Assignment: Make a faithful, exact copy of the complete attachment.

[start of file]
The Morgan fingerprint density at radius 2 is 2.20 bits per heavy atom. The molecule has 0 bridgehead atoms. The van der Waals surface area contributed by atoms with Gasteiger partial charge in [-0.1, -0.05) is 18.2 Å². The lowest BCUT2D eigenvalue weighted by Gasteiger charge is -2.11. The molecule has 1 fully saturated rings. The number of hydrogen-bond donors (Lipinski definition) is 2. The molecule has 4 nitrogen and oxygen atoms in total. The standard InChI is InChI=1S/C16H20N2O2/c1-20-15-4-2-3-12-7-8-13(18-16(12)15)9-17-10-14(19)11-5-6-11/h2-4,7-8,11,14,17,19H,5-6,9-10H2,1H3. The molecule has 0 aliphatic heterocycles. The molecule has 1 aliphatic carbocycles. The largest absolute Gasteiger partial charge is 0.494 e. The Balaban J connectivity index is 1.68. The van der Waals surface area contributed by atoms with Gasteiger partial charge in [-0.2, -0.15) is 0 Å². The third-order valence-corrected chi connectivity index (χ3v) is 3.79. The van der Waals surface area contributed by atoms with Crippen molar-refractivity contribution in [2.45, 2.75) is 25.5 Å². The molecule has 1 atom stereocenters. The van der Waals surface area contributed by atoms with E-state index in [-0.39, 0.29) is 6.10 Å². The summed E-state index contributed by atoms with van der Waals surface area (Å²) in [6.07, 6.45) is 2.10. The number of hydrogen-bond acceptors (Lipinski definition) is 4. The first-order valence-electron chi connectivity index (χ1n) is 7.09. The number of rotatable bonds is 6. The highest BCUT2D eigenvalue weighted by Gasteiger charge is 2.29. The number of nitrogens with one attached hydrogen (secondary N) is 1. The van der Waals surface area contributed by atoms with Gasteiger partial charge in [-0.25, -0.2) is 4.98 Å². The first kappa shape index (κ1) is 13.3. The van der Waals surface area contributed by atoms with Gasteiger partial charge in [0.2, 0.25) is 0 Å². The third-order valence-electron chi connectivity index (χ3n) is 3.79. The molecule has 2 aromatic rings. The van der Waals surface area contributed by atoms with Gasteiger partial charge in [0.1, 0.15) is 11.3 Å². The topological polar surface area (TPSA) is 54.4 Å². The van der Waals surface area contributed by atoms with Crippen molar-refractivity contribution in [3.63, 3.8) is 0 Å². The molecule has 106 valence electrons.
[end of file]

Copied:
The Morgan fingerprint density at radius 2 is 2.20 bits per heavy atom. The molecule has 0 bridgehead atoms. The van der Waals surface area contributed by atoms with Gasteiger partial charge in [-0.1, -0.05) is 18.2 Å². The lowest BCUT2D eigenvalue weighted by Gasteiger charge is -2.11. The molecule has 1 fully saturated rings. The number of hydrogen-bond donors (Lipinski definition) is 2. The molecule has 4 nitrogen and oxygen atoms in total. The standard InChI is InChI=1S/C16H20N2O2/c1-20-15-4-2-3-12-7-8-13(18-16(12)15)9-17-10-14(19)11-5-6-11/h2-4,7-8,11,14,17,19H,5-6,9-10H2,1H3. The molecule has 0 aliphatic heterocycles. The molecule has 1 aliphatic carbocycles. The largest absolute Gasteiger partial charge is 0.494 e. The Balaban J connectivity index is 1.68. The van der Waals surface area contributed by atoms with Gasteiger partial charge in [-0.2, -0.15) is 0 Å². The third-order valence-corrected chi connectivity index (χ3v) is 3.79. The van der Waals surface area contributed by atoms with Crippen molar-refractivity contribution in [2.45, 2.75) is 25.5 Å². The molecule has 1 atom stereocenters. The van der Waals surface area contributed by atoms with E-state index in [-0.39, 0.29) is 6.10 Å². The summed E-state index contributed by atoms with van der Waals surface area (Å²) in [6.07, 6.45) is 2.10. The number of hydrogen-bond acceptors (Lipinski definition) is 4. The first-order valence-electron chi connectivity index (χ1n) is 7.09. The number of rotatable bonds is 6. The highest BCUT2D eigenvalue weighted by Gasteiger charge is 2.29. The number of nitrogens with one attached hydrogen (secondary N) is 1. The van der Waals surface area contributed by atoms with Gasteiger partial charge in [-0.25, -0.2) is 4.98 Å². The first kappa shape index (κ1) is 13.3. The van der Waals surface area contributed by atoms with Gasteiger partial charge in [0.2, 0.25) is 0 Å². The third-order valence-electron chi connectivity index (χ3n) is 3.79. The molecule has 2 aromatic rings. The van der Waals surface area contributed by atoms with Gasteiger partial charge in [0.1, 0.15) is 11.3 Å². The topological polar surface area (TPSA) is 54.4 Å². The van der Waals surface area contributed by atoms with Crippen molar-refractivity contribution in [3.63, 3.8) is 0 Å². The molecule has 106 valence electrons.